A swarm of aftershocks, several of nearly 6.0 magnitude, rocked the region for many hours after the initial jolt as coastal residents made their way to high ground by torchlight.
But less than three hours later they were advised they could return home after a 30-centimetre (one foot) tsunami was detected.
“The greatest wave height has already occurred, further waves are anticipated to be up to 20 centimetres,” the Civil Defence organisation, which is responsible for national emergency management, said.
“Areas under ‘marine and beach threat’ can expect unusually strong currents and unpredictable water flows near the shore. This means a threat to beach, harbour, estuary and small boat activities.”
However, despite the power of the temblor, East Coast Civil Defence information officer Sheridan Gundry told Radio New Zealand the impact was minimal.
“We haven’t heard any reports of injuries or damage at all,” she said.
“There was power out in a few places but we’ve been let off pretty lightly as far as damage goes.”
The tsunami warning covered the East Coast of the North Island and the upper South Island.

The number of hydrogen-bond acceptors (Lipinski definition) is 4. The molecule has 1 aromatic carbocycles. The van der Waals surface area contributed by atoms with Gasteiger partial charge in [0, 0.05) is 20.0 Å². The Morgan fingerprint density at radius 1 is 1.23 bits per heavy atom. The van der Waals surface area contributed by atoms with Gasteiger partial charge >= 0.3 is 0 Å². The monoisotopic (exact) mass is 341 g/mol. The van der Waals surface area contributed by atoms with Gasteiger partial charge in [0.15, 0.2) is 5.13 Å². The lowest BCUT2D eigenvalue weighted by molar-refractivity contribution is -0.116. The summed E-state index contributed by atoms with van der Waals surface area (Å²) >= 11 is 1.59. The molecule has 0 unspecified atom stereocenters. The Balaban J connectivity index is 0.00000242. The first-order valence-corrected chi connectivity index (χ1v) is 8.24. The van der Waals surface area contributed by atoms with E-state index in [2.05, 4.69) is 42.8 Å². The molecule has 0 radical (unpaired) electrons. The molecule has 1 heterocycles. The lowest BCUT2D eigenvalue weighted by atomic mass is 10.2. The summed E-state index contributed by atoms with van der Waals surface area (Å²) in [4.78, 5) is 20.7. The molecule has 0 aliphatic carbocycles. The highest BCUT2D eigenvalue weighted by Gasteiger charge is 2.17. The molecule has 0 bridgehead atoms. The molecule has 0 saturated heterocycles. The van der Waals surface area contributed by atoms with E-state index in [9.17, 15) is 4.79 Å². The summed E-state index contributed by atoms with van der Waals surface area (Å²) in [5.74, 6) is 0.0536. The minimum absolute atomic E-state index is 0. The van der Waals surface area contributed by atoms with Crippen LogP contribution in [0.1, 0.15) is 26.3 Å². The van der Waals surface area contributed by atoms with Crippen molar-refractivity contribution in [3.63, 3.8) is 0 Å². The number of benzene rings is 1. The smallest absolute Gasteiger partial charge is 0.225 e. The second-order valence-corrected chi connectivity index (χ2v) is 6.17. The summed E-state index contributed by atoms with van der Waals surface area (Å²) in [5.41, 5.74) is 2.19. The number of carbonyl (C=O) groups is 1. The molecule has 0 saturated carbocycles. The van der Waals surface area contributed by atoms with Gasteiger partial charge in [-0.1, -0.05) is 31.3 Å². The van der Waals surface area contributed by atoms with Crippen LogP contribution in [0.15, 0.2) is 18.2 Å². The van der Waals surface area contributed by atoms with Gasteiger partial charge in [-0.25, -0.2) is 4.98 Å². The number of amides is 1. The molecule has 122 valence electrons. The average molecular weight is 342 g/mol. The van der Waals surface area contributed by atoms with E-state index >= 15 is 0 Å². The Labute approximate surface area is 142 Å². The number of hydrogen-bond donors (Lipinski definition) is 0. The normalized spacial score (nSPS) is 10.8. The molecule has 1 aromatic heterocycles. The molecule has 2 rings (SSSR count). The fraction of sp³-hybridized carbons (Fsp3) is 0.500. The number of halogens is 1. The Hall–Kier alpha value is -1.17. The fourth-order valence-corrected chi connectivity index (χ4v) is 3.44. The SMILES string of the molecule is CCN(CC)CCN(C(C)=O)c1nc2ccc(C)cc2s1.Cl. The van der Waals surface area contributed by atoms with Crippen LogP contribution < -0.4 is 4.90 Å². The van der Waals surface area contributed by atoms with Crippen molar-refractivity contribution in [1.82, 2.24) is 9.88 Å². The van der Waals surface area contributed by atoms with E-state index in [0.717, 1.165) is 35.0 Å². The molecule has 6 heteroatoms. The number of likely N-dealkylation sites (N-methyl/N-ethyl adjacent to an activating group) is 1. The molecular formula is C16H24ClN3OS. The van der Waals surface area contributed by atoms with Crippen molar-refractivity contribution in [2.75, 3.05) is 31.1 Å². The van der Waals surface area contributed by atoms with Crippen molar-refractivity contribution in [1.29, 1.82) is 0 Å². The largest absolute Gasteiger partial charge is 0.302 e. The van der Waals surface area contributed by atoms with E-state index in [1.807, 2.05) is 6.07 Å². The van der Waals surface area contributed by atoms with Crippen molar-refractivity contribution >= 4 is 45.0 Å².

The shallow tremor, off the coast of New Zealand, was estimated at a depth of around 30 kilometres (18 miles), according to the US Geological Survey.
It struck at 4:37am (1637 GMT) and was centred 167 kilometres (103 miles) from the nearest main town, Gisborne, which has a population of around 45,000.
In New Zealand, where earthquakes are common, Civil Defence regularly holds practice drills for coastal residents so they know how to react in an emergency.
Pat Seymour, a local council politician in the Gisborne area, told the New Zealand Herald the earthquake was “quite vigorous”.
“It was enough to make me stand in the doorway,” she said, recalling what she had been taught.
In Te Araroa, nearly the entire population of 600 left their homes for higher ground according to local Iain Fraser.
“It was pretty severe shaking for a couple of minutes. Then a couple of very light tremors after that,” he said.
“I’m actually 1,000 metres from the ocean but I’m up off sea level.
“I’m looking like the only one left in town at the moment.”
In nearby Tokomaru Bay, Marlene Kipa heard the civil defence warning sirens and her mind went to other disasters.
“That did cross my mind — the Christchurch earthquake — I wondered how they feel.”
In February 2011, a 6.3 earthquake left 185 people dead in the South Island city of Christhurch.
New Zealand is on the boundary of the Australian and Pacific tectonic plates, which form part of the so-called “Ring of Fire”, and experiences up to 15,000 tremors a year.